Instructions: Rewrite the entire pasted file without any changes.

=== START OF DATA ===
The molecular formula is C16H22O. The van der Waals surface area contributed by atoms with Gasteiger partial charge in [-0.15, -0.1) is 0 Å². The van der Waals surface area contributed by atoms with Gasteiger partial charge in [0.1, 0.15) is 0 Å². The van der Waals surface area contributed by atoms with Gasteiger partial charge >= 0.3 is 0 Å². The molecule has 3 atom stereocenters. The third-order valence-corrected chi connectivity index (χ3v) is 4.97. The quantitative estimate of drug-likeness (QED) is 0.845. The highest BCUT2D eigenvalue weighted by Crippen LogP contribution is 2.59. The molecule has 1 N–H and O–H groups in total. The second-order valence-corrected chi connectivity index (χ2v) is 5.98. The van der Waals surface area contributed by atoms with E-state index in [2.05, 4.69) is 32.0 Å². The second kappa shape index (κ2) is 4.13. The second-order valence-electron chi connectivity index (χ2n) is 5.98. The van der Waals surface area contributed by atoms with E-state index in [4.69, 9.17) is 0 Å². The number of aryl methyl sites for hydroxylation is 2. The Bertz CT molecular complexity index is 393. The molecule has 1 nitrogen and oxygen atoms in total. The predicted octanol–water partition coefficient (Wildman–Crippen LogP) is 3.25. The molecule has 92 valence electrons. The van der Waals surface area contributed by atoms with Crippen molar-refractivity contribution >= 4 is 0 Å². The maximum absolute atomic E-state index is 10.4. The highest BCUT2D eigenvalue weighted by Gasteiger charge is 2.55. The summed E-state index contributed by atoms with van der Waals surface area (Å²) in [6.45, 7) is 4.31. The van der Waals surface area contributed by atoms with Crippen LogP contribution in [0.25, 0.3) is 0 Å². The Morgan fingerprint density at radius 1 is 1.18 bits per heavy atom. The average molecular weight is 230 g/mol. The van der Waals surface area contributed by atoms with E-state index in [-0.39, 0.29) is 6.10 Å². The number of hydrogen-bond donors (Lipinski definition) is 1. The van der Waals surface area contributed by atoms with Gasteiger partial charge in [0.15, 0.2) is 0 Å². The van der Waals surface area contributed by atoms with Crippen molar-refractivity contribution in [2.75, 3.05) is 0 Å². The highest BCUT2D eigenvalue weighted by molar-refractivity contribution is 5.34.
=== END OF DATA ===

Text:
The molecular formula is C16H22O. The van der Waals surface area contributed by atoms with Gasteiger partial charge in [-0.15, -0.1) is 0 Å². The van der Waals surface area contributed by atoms with Gasteiger partial charge in [0.1, 0.15) is 0 Å². The van der Waals surface area contributed by atoms with Gasteiger partial charge >= 0.3 is 0 Å². The molecule has 3 atom stereocenters. The third-order valence-corrected chi connectivity index (χ3v) is 4.97. The quantitative estimate of drug-likeness (QED) is 0.845. The highest BCUT2D eigenvalue weighted by Crippen LogP contribution is 2.59. The molecule has 1 N–H and O–H groups in total. The second-order valence-corrected chi connectivity index (χ2v) is 5.98. The van der Waals surface area contributed by atoms with E-state index in [2.05, 4.69) is 32.0 Å². The second kappa shape index (κ2) is 4.13. The second-order valence-electron chi connectivity index (χ2n) is 5.98. The van der Waals surface area contributed by atoms with E-state index in [4.69, 9.17) is 0 Å². The number of aryl methyl sites for hydroxylation is 2. The Bertz CT molecular complexity index is 393. The molecule has 1 nitrogen and oxygen atoms in total. The predicted octanol–water partition coefficient (Wildman–Crippen LogP) is 3.25. The molecule has 92 valence electrons. The van der Waals surface area contributed by atoms with Crippen molar-refractivity contribution >= 4 is 0 Å². The maximum absolute atomic E-state index is 10.4. The highest BCUT2D eigenvalue weighted by Gasteiger charge is 2.55. The summed E-state index contributed by atoms with van der Waals surface area (Å²) in [6.45, 7) is 4.31. The van der Waals surface area contributed by atoms with Crippen LogP contribution in [0.25, 0.3) is 0 Å². The Morgan fingerprint density at radius 1 is 1.18 bits per heavy atom. The average molecular weight is 230 g/mol. The van der Waals surface area contributed by atoms with E-state index in [-0.39, 0.29) is 6.10 Å². The number of hydrogen-bond donors (Lipinski definition) is 1. The van der Waals surface area contributed by atoms with Gasteiger partial charge in [0.15, 0.2) is 0 Å². The van der Waals surface area contributed by atoms with Crippen molar-refractivity contribution in [2.75, 3.05) is 0 Å². The highest BCUT2D eigenvalue weighted by molar-refractivity contribution is 5.34.